PHOTO: Tehran Friday Prayer leader Ayatollah Ahmad Khatami
The hardline Tehran Friday Prayer leader, Ayatollah Ahmad Khatami, has accepted the results of last week’s Iran election in which centrists and reformists gained significantly.
Khatami, a prominent critic of the reformists who has accused them of “sedition”, said yesterday, “Some candidates came onto the scene with plots, but the dear people of Iran elected other candidates. We must therefore congratulate these vote-bringing candidates.”
In a mirror of the situation after the disputed 2009 Presidential election — when millions of Iranians marched against the verdict that Mahmoud Ahmadinejad “won” — Khatami advised conservatives and hardliners to refrain from a challenge to the regime’s authority:
Avoiding the weakening of the [political] system does not mean failing to use one’s right to protest. If I saw an [electoral] violation, it would be my legal right to complain.
But I do not have the right to bring the Guardian Council and the Interior Ministry under question because they are legal and electoral institutions.
Earlier this week the Guardian Council’s spokesman criticized a cumbersome process in which the Council decided on the disqualifications of thousands of candidates before the ballot, saying that this required a year rather than weeks. Some conservatives questioned the outcome, and rumors circulated that the leader of the conservative bloc, Gholam Ali Haddad Adel, would challenge his failure to win a seat in Tehran.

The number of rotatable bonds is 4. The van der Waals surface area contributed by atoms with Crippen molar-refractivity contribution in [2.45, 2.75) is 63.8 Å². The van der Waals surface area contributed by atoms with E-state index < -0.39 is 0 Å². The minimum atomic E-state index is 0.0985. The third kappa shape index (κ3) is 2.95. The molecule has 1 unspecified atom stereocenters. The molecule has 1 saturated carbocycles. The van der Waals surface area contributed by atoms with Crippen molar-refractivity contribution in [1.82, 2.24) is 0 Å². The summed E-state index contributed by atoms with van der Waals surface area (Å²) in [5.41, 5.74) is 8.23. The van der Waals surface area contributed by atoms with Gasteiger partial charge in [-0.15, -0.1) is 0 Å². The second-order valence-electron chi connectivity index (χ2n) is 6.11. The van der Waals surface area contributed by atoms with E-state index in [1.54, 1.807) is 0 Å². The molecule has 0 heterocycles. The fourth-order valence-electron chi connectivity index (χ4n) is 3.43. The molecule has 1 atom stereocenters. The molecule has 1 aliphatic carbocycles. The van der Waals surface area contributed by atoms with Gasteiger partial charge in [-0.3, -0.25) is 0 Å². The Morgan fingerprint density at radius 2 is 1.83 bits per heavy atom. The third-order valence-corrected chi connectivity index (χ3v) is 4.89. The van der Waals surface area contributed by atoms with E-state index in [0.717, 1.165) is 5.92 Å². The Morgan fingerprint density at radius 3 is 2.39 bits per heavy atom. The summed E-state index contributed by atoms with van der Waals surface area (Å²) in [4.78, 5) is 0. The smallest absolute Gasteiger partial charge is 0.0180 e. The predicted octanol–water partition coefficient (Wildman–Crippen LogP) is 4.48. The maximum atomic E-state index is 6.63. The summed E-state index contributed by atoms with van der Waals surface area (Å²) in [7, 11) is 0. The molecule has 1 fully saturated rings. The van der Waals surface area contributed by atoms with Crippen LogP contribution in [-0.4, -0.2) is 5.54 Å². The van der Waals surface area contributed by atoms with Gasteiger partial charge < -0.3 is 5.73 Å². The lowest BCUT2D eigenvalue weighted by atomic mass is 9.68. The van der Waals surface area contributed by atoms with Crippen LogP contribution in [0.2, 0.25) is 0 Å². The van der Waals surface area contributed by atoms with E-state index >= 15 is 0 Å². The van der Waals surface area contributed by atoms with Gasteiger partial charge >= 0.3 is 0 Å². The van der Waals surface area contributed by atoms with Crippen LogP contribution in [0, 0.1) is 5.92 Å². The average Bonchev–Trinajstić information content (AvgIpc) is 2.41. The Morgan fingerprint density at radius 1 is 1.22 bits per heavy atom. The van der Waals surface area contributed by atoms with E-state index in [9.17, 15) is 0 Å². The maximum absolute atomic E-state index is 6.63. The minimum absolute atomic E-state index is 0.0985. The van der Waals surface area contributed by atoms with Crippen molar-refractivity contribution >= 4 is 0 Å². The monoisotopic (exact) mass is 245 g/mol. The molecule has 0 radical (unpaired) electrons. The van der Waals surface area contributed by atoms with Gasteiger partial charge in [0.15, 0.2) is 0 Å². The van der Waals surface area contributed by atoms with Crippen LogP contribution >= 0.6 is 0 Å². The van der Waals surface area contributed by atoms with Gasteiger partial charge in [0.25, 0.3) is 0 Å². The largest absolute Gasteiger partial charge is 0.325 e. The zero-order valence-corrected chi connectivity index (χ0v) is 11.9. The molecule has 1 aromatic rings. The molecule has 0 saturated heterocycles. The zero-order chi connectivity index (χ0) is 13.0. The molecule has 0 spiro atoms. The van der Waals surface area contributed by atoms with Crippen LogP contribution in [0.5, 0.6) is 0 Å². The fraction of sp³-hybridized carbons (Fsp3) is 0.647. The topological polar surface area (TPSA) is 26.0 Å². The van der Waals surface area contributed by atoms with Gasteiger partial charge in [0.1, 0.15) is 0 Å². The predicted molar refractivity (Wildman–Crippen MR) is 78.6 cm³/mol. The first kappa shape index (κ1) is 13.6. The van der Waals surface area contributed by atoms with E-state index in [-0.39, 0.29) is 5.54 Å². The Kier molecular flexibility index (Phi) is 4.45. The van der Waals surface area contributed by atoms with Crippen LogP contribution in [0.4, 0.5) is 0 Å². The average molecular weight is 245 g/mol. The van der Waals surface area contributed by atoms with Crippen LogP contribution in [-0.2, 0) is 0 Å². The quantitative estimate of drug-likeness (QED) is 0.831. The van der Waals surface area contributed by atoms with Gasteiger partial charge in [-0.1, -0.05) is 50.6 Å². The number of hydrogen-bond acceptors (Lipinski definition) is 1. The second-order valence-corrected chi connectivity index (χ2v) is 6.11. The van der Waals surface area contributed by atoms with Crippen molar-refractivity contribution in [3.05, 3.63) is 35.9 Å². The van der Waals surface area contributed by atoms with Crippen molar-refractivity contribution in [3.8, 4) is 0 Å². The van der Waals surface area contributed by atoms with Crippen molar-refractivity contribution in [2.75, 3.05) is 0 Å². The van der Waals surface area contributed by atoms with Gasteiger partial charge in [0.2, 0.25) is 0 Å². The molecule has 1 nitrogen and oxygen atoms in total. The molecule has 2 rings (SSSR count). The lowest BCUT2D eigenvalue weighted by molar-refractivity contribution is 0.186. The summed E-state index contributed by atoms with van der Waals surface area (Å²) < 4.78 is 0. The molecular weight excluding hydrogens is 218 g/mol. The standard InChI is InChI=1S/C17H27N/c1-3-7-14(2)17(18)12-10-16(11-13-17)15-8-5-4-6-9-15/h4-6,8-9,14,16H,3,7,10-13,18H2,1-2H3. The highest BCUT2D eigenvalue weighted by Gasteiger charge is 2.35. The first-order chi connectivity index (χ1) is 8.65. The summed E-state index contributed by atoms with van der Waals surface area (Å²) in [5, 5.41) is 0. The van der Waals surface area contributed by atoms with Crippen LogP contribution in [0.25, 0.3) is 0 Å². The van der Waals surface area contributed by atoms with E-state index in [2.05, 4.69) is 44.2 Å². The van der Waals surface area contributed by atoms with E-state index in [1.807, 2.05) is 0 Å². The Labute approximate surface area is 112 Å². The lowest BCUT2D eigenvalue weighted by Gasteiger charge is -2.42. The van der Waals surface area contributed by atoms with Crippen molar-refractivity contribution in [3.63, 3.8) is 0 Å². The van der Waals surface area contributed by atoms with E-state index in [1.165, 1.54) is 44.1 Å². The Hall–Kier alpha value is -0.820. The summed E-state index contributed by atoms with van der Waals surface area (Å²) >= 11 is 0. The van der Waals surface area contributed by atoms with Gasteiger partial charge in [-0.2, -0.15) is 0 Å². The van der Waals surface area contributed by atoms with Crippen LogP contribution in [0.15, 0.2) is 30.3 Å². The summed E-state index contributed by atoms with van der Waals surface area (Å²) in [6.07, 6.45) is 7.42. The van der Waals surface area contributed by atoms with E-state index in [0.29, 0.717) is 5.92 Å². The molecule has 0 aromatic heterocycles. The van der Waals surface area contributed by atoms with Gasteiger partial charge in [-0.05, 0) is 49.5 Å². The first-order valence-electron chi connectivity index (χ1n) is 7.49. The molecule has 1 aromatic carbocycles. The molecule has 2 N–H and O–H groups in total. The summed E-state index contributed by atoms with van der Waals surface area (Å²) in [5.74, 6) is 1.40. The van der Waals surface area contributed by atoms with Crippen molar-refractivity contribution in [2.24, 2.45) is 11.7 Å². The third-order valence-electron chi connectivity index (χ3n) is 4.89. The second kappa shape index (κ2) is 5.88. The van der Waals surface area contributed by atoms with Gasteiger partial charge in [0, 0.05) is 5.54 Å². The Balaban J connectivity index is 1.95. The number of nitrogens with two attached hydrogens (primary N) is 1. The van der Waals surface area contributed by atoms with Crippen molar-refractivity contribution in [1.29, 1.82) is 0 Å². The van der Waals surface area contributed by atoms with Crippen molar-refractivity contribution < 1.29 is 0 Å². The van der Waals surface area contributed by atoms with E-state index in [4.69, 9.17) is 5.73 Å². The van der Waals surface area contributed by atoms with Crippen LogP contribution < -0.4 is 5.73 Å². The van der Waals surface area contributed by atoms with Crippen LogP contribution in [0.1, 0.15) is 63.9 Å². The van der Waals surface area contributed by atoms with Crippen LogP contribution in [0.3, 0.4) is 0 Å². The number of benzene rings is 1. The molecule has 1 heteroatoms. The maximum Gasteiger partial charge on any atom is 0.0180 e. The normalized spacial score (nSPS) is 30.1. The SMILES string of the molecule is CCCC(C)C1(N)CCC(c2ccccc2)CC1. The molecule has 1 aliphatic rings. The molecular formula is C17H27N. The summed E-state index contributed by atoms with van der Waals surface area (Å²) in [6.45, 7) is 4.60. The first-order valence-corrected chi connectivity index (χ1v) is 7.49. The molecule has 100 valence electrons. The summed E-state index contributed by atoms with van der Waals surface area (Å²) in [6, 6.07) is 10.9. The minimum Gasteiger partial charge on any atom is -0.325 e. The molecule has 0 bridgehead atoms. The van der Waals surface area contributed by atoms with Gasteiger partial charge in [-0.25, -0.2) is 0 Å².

Khatami maintained that the triumph of the Islamic Republic in the election was paramount: “Outsiders must understand that the general strategy of the Islamic system will not change with a change in people.”
Despite the mass disqualifications by the Guardian Council, a centrist-reformist List of Hope won a significant minority of the 290 Majlis seats — including all 30 in Tehran — narrowly behind the conservatives who have dominated Parliament for more than a decade. The balance of power is held by independents and the outcome of almost 70 run-off elections in April.
Centrists and reformists also won an unexpectedly large share of the positions in the Assembly of Experts, which chooses the Supreme Leader, with victory in 15 of 16 seats in Tehran.
Reformists: “No One Can Eliminate A Faction With Slander”
Hossein Marashi, a senior reformist official, said on Friday:
These elections demonstrated that no one can eliminate a faction — a faction that has roots in the [1979 Islamic] Revolution, the political order, and the people. It cannot be eliminated with slogans or slander.
Marashi hailed a video message from former reformist President Mohammad Khatami — who is banned from appearing in the Iranian media — for encouraging Iranians to vote for the centrist-reformist bloc.
The reformist official defended the requests of another former President, Hashemi Rafsanjani, for the release of opposition leaders from strict house arrests.
Mir Hossein Mousavi and Mehdi Karroubi, candidates in the disputed 2009 Presidential election, and Mousavi’s wife, academic and activist Zahra Rahnavard, have been detained since February 2011.